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Common Causes of Workers’ Compensation Claim Denials

Staten Island NY Personal Injury Lawyer > Workplace Injury  > Common Causes of Workers’ Compensation Claim Denials

Common Causes of Workers’ Compensation Claim Denials

Each year, 4.9 million workers’ compensation claims are made in the U.S. by both private and government employees with each claim amounting to around $41,000. Under the workers’ compensation scheme, employees are entitled to receive benefits for injuries they incur as a result of their job duties. This ensures that they will be provided financially for matters such as medical treatment, rehabilitation, and wage replacement if they are unable to return to work. In return for this safety net, employers are generally protected from legal action or lawsuits by their employees.

Common workplace injuries covered by the scheme include slips, trips, and falls which can lead to broken bones, neck injuries, hip injuries, and more. If you have injured your hip at work, it is advisable to contact a hip injury workers compensation lawyer who can advise you of your rights.

With a cost to employers totalling $100.2 billion as of 2021, workers’ compensation claims can result in substantial business costs and are carefully scrutinized before being paid. In this article, we will explore some of the key reasons why a workers’ compensation claim may be rejected.

Pre-Existing Condition

Often an employer may attempt to deny a claim by arguing that the worker’s injury arose due to a pre-existing condition rather than an accident at work. In such cases, it typically falls on the employee to establish a link between the accident and the resulting injury, often through medical examinations and reports.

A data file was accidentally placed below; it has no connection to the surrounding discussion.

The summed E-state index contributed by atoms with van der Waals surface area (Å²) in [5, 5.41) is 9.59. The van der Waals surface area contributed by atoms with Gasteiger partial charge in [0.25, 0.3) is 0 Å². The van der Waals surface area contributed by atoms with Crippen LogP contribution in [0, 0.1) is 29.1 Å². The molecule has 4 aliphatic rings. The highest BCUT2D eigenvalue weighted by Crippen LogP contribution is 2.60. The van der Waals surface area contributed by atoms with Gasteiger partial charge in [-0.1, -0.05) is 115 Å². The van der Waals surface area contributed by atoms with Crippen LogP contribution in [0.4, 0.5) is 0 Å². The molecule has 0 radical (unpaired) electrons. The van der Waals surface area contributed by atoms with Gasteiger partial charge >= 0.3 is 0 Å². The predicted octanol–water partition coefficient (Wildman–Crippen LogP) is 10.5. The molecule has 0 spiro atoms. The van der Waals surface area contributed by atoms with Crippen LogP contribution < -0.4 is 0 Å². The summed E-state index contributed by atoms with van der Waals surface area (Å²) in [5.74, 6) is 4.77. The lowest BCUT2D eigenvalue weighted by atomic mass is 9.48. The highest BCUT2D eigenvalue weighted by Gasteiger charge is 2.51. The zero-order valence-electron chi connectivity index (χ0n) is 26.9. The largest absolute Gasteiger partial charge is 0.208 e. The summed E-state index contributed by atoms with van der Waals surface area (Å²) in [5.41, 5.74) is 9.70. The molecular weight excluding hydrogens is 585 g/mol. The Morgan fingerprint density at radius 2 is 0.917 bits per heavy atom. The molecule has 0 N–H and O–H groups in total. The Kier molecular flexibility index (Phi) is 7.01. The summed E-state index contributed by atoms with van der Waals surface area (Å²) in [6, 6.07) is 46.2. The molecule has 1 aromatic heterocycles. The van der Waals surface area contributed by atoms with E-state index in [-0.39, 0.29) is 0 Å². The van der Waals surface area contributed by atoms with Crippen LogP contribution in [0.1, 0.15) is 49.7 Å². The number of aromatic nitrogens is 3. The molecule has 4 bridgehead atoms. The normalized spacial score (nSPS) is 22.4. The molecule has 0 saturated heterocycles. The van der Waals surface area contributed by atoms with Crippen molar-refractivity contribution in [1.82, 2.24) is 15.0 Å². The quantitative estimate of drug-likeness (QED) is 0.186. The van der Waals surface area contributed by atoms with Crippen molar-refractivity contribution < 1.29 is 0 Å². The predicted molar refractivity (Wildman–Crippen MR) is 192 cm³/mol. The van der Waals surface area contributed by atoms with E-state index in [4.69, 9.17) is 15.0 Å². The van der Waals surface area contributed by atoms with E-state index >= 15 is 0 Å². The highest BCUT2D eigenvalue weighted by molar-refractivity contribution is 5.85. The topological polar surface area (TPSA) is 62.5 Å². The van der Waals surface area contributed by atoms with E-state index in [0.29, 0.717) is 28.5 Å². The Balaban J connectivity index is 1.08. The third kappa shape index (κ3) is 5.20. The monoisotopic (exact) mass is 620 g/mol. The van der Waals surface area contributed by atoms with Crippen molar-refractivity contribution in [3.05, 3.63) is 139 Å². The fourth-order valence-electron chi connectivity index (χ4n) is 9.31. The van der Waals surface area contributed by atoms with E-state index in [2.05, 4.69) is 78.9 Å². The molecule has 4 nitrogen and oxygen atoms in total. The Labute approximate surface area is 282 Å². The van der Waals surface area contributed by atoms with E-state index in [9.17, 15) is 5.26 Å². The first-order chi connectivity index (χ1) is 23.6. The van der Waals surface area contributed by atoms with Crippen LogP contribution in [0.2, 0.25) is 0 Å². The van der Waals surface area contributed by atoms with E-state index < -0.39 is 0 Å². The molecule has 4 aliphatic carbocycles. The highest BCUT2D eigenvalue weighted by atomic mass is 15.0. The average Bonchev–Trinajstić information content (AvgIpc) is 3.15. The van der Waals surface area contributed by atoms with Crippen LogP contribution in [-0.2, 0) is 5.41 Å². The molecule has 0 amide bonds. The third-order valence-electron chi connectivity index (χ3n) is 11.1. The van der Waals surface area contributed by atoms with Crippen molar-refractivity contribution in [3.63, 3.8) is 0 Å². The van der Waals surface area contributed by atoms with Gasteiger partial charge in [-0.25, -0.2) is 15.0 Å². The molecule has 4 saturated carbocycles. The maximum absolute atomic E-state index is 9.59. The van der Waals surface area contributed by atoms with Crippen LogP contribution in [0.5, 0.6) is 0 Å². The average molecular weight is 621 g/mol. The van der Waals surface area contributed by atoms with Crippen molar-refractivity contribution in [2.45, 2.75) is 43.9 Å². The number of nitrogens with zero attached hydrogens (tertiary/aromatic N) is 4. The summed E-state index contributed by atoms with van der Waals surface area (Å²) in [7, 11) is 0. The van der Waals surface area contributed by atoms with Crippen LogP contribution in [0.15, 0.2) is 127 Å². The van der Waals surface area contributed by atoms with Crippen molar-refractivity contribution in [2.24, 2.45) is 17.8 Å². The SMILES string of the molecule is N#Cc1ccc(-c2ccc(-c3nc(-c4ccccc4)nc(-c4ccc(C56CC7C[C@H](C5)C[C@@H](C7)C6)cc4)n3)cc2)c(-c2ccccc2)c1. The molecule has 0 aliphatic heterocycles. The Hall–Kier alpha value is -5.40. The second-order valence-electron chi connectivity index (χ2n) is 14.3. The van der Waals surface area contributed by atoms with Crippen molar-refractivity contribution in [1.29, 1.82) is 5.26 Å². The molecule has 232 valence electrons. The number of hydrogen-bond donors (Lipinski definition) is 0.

Failure to Seek Medical Attention

An employer may deny a claim if they believe the employee’s failure to seek medical attention in time caused the injury to develop or worsen. They may also use the argument of delayed or insufficient medical attention as grounds to deny a workers’ compensation claim. This makes it essential for workers to report their injury when it happens and follow recommended medical procedures to help strengthen their claims.

Employee Fault

A workers’ compensation claim may be denied because the employee was at fault for the accident that caused their injury. For example, they may assert that their employee was intoxicated, engaging in horseplay, or failing to follow correct workplace safety protocols. Demonstrating they adhered to safety rules and disputing these allegations is crucial for employees to have their claims successfully approved.

Absence of Witnesses

While the absence of witnesses doesn’t necessarily prevent an employee from making a claim, it can complicate the process of proving the claim’s validity. In cases where there were no witnesses or video footage to support the claim, doubts may arise, potentially causing delays in the claim process and even leading to a denial.

Missed Deadline

The deadline for filing a workers’ compensation claim is often missed by employees, resulting in the denial of their claim. While the statutes of limitations prescribe how soon an employee must file a claim after a workplace injury, the deadline for notifying their employer can be much shorter. This may result in a situation where a worker has two years to file their claim while only having 30 days to inform their employer.

By keeping these facts in mind, employees can successfully navigate the process of filing a workers’ compensation claim.

[Lawyer Monthly]